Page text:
Besides these interests, she is a medical nerd, and loves dissecting diagnostic conundrums, learning about the fascinating history of medicine, and how evidence-based medicine can be implemented in ‘resource-limited settings’. She regularly contributes to NEJM's resident360 forums, and the ‘Pages to Practice’ section. Outside medicine, she likes reading, exploring different music genres, visiting museums, surfing Wikipedia, and is always amused by a good pun. She is currently based in Botswana the first 6 months of her fellowship, and is working on continuing quality improvement projects in the hospital and community. Bhavna looks forward to pursuing a career to strengthen health systems, at the crossroads of acute & pulmonary care delivery, with a particular focus on implementation solutions, and evidence translation for low- and middle-income countries.
Pooja Gala, MD
Pooja was raised in a suburb of Chicago and studied at Emory University. She completed medical school at Weill Cornell Medical College and residency at New York University. Since college, she has had strong interests in refugee, particularly asylum health and studying non-communicable diseases in low resource settings. During medical school, she co-ran her medical school's chapter of Physicians for Human Rights and conducted asylum affidavit interviews at her medical school's Human Rights Clinic. During residency, she had a second primary clinic site at Bellevue's Survivors for Torture Clinic, one of her most memorable residency experiences. Prior to Botswana, she had the opportunity to pursue volunteer, research, and clinical work in Ghana, Nicaragua, India, and Uganda. During her fellowship, she helped develop the outpatient fellowship experience, expanded the fellowship's community outreach initiatives through a hypertension medication reconciliation study, and worked with the A&E on quality improvement and continued medical education. Read a spotlight on Pooja here.
Neha Patel, MD
Neha is originally from Indiana and attended IU School of Medicine and completed Medicine/Pediatrics residency at IU in 2017. She was an Anthropology major in college at Emory University, which sparked her interest in social justice and social determinants of health and wellness. She was lucky enough to participate in international opportunities during her time in Medical School and Residency. Neha has spent time Honduras and Kenya in Medical school, returning to Kenya in Residency. It was in Kenya her PGY-4 year when she realized that global medicine and education could be a way to change the world for the better. Through BIDMC, Botswana was her 1st prolonged international experience after residency. She found it an excellent place to bridge the education gap, learning from her Botswana colleagues while trying to partake some knowledge upon her brothers and sisters overseas. She looks forward to continuing participation in BI-Botswana partnership as she progresses in her medical career.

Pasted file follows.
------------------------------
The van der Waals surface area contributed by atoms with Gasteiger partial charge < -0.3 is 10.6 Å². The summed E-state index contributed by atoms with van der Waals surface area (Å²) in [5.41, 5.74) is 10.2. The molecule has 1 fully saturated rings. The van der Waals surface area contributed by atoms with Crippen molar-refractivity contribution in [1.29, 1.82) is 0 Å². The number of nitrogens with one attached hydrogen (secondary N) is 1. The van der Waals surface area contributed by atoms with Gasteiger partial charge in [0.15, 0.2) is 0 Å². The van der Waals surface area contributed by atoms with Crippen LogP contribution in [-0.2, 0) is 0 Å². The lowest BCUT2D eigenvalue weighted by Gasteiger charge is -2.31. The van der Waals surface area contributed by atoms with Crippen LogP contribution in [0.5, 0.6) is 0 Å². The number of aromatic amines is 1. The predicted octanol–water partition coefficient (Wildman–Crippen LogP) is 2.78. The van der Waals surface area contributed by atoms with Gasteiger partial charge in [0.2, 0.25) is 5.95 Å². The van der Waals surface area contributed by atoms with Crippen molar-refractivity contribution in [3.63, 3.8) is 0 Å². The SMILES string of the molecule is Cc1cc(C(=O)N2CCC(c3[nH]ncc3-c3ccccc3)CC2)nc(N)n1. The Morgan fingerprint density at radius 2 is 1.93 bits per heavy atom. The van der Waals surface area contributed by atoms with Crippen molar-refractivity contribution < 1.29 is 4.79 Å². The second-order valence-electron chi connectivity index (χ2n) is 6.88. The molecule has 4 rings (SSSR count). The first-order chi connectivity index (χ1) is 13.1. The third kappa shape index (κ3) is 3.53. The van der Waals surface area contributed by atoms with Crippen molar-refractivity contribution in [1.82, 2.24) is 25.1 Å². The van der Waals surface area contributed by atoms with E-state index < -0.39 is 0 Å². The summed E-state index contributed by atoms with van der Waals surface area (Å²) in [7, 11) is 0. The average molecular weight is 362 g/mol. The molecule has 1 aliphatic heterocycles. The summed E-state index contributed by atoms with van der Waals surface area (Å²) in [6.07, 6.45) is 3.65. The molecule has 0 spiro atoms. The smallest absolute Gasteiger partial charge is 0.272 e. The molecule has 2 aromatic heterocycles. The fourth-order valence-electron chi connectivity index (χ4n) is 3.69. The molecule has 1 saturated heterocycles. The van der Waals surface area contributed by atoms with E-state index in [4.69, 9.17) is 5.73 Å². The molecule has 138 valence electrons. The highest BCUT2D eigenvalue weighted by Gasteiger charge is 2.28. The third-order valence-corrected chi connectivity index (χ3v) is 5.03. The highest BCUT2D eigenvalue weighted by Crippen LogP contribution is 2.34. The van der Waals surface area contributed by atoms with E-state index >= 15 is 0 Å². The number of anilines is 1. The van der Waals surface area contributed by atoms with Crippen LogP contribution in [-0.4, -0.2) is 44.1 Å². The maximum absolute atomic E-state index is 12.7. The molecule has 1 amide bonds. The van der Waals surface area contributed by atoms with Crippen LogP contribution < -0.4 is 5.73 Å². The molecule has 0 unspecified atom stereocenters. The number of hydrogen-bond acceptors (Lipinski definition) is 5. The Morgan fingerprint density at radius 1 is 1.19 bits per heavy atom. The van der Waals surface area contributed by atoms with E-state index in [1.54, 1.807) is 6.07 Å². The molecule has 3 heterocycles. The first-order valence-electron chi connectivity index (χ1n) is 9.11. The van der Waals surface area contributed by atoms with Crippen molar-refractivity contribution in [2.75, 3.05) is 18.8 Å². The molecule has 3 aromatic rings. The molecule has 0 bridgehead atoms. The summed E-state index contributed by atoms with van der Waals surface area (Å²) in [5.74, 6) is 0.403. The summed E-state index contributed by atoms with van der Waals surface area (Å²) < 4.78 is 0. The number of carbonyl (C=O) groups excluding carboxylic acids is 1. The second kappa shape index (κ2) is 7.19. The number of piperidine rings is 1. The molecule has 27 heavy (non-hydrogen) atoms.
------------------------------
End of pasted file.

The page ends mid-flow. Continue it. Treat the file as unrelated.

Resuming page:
Celeste Pizza, MD
Celeste is from upstate New York and attended the United States Military Academy at West Point for undergraduate studies followed by St. George’s University School of Medicine. During medical school she spent the first year in England as part of a Global Scholars Program followed by a year in Grenada and then clinical rotations in New York City with a focus on global health exposing her to cross-cultural medical practices, which sparked her interest in global health. She completed residency in internal medicine at Virginia Tech Carilion Clinic where her interests included infectious disease and system-based growth in resource-limited settings. During her time in Botswana, she served as clinical teaching attending, worked on curriculum development for local trainees, and contributed to quality improvement work focused on the early recognition and management of sepsis.